This concern was increased greatly in 1794. Pressured by Lieutenant-Governor Simcoe regarding the imprecision surrounding the land cessions, Lord Dorchester declared the blank deed taken in 1787 to be invalid.
Enquiry has been made relative to the purchase at Matchedash Bay, a Plan… has been found in the Surveyor General's Office, to which is attached a blank deed, with the names or devices of three chiefs of the Mississauga Nation, or separate pieces of paper annexed thereto, and witnessed by Mr. Collins, Mr. Kotte, a Surveyor, since dead, and Mr. Lines, Indian Interpreter, but not being filled up, is of no validity, or may be applied to a land they possess; no Fraud has been committed or seems to have been intended. It was, however an omission which will set aside the whole transaction, and throw us entirely on the good faith of the Indians for just so much land as they are willing to allow, and what may be further necessary must be purchased anew, but it will be best not to press that matter or show any anxiety about it.Footnote 27
The anguish created by this declaration lasted ten years. Even then it was not cleared up either completely, or neatly, but circumstances were such that the Indians did not register complaints about the details of the arrangements.
The public stance of the government continued to the assertion that the lands had been duly purchased. In 1795, while negotiating for the lands around Penetanguishene Harbour, Lieutenant-Governor Simcoe asked the Chippewas of the Lake Simcoe region about the previous purchases in the area. He reported that they were "desposed to confirm such purchases as were formerly made of them" and that he expected "they will consider the goods to which by this treaty (1795) they are to be entitled as recompense sufficient for what has been supposed to have been purchased on former occasions." Footnote 28
While the assurances provided by Simcoe eased some of the pressure regarding the Carrying Place sector of the 1787-88 agreements, the north shore of Lake Ontario continued to be a source of worry, especially because Dorchester's invalidation of the blank deed had removed the one official document that concerned that area. This was a cause of insecurity among persons who had received subsequent land grantsFootnote 29 in the area and a source of consternation among government officials who feared that the Indians there might make demandsFootnote 30 which either could not be met or would be outrageously expensive.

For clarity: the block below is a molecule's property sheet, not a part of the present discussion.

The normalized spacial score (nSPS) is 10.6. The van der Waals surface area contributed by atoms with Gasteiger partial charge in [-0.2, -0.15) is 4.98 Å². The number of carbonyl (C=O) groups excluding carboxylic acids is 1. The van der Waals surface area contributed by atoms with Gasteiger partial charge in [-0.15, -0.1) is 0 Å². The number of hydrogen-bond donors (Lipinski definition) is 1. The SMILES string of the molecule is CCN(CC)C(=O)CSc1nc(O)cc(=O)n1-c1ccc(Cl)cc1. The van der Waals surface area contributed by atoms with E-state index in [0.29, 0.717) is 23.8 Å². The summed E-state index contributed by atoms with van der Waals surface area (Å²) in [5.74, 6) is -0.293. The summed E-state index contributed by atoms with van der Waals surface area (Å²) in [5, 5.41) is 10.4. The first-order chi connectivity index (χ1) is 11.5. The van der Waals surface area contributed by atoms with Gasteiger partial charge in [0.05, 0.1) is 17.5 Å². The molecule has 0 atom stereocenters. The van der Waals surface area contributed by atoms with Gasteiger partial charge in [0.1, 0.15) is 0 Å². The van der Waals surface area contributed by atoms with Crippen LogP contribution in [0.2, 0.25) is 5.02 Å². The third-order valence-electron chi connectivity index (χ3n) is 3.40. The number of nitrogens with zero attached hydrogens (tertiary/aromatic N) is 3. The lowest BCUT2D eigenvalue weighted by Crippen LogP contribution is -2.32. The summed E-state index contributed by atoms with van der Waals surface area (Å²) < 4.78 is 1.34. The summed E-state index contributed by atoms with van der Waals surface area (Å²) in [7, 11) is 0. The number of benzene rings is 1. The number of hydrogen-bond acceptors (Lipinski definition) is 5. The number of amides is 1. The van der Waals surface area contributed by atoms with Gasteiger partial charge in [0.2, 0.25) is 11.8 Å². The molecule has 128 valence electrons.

Sir John Johnson, the official in charge at the time of the surrenders, was asked to explain matters. The situation was complicated further, in this regard, because Sir John was absent from Canada during most of Simcoe's term. His self-imposed exile had been caused largely because he had not received the appointment as Lieutenant Governor, and apparently he refused to remain in Canada while his rival was in control. He returned when Simcoe left; and upon being apprized of the land issue, he expressed surprise and indignation that anyone perceived there to be a problem. In a letter dated 21 March 1798, he said that the transaction had been made, that the Indians had been satisfied and that the Crown had definite possession of the land in question. Should there by any doubts, he said Captain Claus or Lieutenant Givins, of the Indian Department, should be charged with the task of acquainting the chiefs connected to that land that a formal, written agreement was required.Footnote 31 Apparently he felt that there would be little difficulty involved in getting the Indians to sign an agreement, even after a decade had passed.
Johnson's solution was not followed. It was felt that to bring the matter into the open would cause more problems than it would solve. This desire to maintain a quiet approach prompted an ingenious suggestion from the Administrator of the Province of Upper Canada, Peter Russell.
In a letter to Robert Prescott in January of 1798 he suggested a further purchase of two pieces of land adjacent to the land in question. In the deed that would emanate from that arrangement, there could be included a full description not only of the new purchase but also of the lands involved in the 1787-88 arrangements. Such a recapitulation of past purchases, he said, "if properly drawn up may be perhaps as binding a record"Footnote 32 as if an original deed had been taken. Prescott refused to sanction this recapitulation scheme. It would mislead the Indians, he said, and could seriously injure "the King's interest, as soon as they should discover, that they had not been openly dealt with. Management of that kind should never be attempted with Indians" he said, and added "the present juncture besides, is, of all others, the most inauspicious for such purposes."Footnote 33 He did, however, approve of Russell's suggestions that new purchases be made. But he made it clear that in making these purchases he was to deal openly, and to secure proper deeds for both the old cessions and the new ones, "without any reference whatever being introduced therein of the former purchases of 84, 87 and 88…"Footnote 34
Although forbidden to implement his recapitulation scheme, Peter Russell did attempt to secure some measure of reassurance for the government that excessive demands would not be forthcoming from the Indians. When the Chippewas from Lake Simcoe visited York in May of 1798, in order to receive the last of the goods due them for the Penetanguishene purchase, Russell decided to try one more ploy to solve the issue before resorting to Prescott's plan of renegotiation. He invited these Indians on May 22 to a special gathering at his house where he asked them what they understood to be the bounds of the 1787-88 agreement. His exact words are worth quoting, for they help to picture this rather anxious administrator posing the question with what must have been considerable false nonchalance, and an attempt at minor deception.